Here’s how we can boost productivity and foster innovation

Singapore Democrats

Singapore’s productivity level is in a woeful state. The last decade has seen our labour productivity languishing near the zero-percent mark even as the PAP throws money at the problem.$CUT$

One of the major causes of our productivity lag is our inability to cultivate an entrepreneurial sector where creative minds lead the economy by coming up with new and better ways to do things.

And the reason why we are unable to develop innovative minds is our heavy dependence on multinational corporations (MNCs). Not only do MNCs crowd out local entrepreneurs, they are also heavily dependent on cheap foreign labour.

Even PAP MPs question Singapore’s reliance on MNCs (see here).

On the domestic front, our economy is dominated by Government-linked companies (GLCs). Like MNCs, GLCs are also overly reliant on low-income foreign workers to keep wages down and boost profit margins.

The combination of MNCs and GLCs stifle the emergence of SMEs in Singapore, creating a situation where conglomerates and their mega-rich owners dominate our economic landscape. It is no surprise, therefore, that the Crony-Capitalist Index compiled by The Economist ranks Singapore 5th out of 23 economies.

The ‘use-by’ date of such a model has long passed. If we fail to rethink our economic strategy and stick with this outdated PAP approach, Singapore’s economy will continue its downward drift.

The SDP has proposed in our alternative economic paper A New Economic Vision: Towards Innovation, Equal Opportunity and Compassion a set of comprehensive measures to address the problem

Our policy, as the name suggests, focuses on how to foster innovation and develop an entrepreneurial sector in Singapore. To achieve this, small- and medium-sized enterprises (SMEs) in the country must be allowed to flourish.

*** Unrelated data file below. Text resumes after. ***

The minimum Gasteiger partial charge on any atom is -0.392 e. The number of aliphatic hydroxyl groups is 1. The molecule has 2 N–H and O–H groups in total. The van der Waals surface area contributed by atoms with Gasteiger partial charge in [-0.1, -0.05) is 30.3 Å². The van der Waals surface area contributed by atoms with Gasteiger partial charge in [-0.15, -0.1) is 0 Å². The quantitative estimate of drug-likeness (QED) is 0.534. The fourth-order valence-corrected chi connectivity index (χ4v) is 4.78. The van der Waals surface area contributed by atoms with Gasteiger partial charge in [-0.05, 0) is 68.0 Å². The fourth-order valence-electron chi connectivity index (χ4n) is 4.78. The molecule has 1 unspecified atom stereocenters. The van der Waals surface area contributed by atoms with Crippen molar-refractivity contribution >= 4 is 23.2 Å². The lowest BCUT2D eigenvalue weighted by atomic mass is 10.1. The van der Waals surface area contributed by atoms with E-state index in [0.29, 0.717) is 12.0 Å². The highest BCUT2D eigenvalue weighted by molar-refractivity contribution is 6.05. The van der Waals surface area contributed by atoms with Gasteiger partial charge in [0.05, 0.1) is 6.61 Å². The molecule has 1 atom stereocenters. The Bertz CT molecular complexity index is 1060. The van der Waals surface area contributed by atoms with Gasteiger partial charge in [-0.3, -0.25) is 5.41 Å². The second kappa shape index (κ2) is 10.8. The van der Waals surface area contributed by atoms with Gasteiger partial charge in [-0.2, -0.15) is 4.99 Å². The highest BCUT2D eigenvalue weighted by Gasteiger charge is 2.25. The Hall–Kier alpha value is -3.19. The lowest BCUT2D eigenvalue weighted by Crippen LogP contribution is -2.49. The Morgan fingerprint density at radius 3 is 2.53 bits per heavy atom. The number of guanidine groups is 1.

Below are ways that we can help local businesses boost productivity and innovation:

  1. Increase the credit supply for SMEs especially to fledgling businesses which have a hard time getting bank loans.
  2. Re-structure the tax regime to differentiate between MNCs and SMEs. Foreign multinationals should shoulder a bigger burden of taxes paid to offset a decreased tax rate for local SMEs.
  3. Being the biggest landlord in Singapore, the government needs to ensure that rental – one of the biggest costs for local businesses – is kept low for SMEs.
  4. To make the transition from a state-dominated economy to an economy in which private individuals take the lead, the government must also scale back the GLCs. (See here)
  5. We must cultivate the creative impulses of our children by reforming our education system which, currently, over-emphasises rote-learning (read our paper on education here).
  6. We must ensure that only qualified PMETs are allowed to work in Singapore so as to complement, not compete with, our workforce. This can be done through the SDP’s Talent Track Scheme (see here).
  7. In order to establish a climate of enterprise where creative destruction flourishes, we must reform our political system to allow the free flow of information and encourage open debate and, even dissent, among the people. It is only a free and open society which values ideas that will bring about a innovative economy.
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